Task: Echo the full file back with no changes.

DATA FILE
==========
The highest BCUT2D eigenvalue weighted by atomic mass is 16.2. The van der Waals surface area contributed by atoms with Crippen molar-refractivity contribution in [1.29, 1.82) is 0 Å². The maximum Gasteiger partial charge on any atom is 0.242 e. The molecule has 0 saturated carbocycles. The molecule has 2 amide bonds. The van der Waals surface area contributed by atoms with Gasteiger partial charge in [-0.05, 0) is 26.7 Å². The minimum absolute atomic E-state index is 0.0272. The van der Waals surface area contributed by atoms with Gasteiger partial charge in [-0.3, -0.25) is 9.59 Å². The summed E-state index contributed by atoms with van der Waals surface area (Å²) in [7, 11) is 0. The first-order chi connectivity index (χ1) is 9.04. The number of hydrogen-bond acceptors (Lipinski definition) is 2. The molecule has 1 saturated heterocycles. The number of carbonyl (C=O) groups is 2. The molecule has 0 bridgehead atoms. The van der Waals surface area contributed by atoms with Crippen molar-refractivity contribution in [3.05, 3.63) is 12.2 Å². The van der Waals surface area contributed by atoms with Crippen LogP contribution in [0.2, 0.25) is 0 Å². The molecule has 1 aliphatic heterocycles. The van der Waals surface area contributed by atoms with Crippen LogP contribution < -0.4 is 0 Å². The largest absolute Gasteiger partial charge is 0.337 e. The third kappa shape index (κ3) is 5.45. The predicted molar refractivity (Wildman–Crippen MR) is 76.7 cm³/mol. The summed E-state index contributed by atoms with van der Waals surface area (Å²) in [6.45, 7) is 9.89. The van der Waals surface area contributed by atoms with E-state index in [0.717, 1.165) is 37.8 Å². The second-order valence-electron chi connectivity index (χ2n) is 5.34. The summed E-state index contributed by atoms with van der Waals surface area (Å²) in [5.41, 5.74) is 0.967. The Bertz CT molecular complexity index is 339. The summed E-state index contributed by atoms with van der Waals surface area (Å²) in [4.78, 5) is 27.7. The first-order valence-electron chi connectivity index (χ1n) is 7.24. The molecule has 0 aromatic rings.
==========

The highest BCUT2D eigenvalue weighted by atomic mass is 16.2. The van der Waals surface area contributed by atoms with Crippen molar-refractivity contribution in [1.29, 1.82) is 0 Å². The maximum Gasteiger partial charge on any atom is 0.242 e. The molecule has 0 saturated carbocycles. The molecule has 2 amide bonds. The van der Waals surface area contributed by atoms with Gasteiger partial charge in [-0.05, 0) is 26.7 Å². The minimum absolute atomic E-state index is 0.0272. The van der Waals surface area contributed by atoms with Gasteiger partial charge in [-0.3, -0.25) is 9.59 Å². The summed E-state index contributed by atoms with van der Waals surface area (Å²) in [7, 11) is 0. The first-order chi connectivity index (χ1) is 9.04. The number of hydrogen-bond acceptors (Lipinski definition) is 2. The molecule has 1 saturated heterocycles. The number of carbonyl (C=O) groups is 2. The molecule has 0 bridgehead atoms. The van der Waals surface area contributed by atoms with Crippen molar-refractivity contribution in [3.05, 3.63) is 12.2 Å². The van der Waals surface area contributed by atoms with Crippen LogP contribution in [0.2, 0.25) is 0 Å². The molecule has 1 aliphatic heterocycles. The van der Waals surface area contributed by atoms with Crippen LogP contribution < -0.4 is 0 Å². The largest absolute Gasteiger partial charge is 0.337 e. The third kappa shape index (κ3) is 5.45. The predicted molar refractivity (Wildman–Crippen MR) is 76.7 cm³/mol. The summed E-state index contributed by atoms with van der Waals surface area (Å²) in [6.45, 7) is 9.89. The van der Waals surface area contributed by atoms with E-state index in [0.717, 1.165) is 37.8 Å². The second-order valence-electron chi connectivity index (χ2n) is 5.34. The summed E-state index contributed by atoms with van der Waals surface area (Å²) in [5.41, 5.74) is 0.967. The Bertz CT molecular complexity index is 339. The summed E-state index contributed by atoms with van der Waals surface area (Å²) in [4.78, 5) is 27.7. The first-order valence-electron chi connectivity index (χ1n) is 7.24. The molecule has 0 aromatic rings.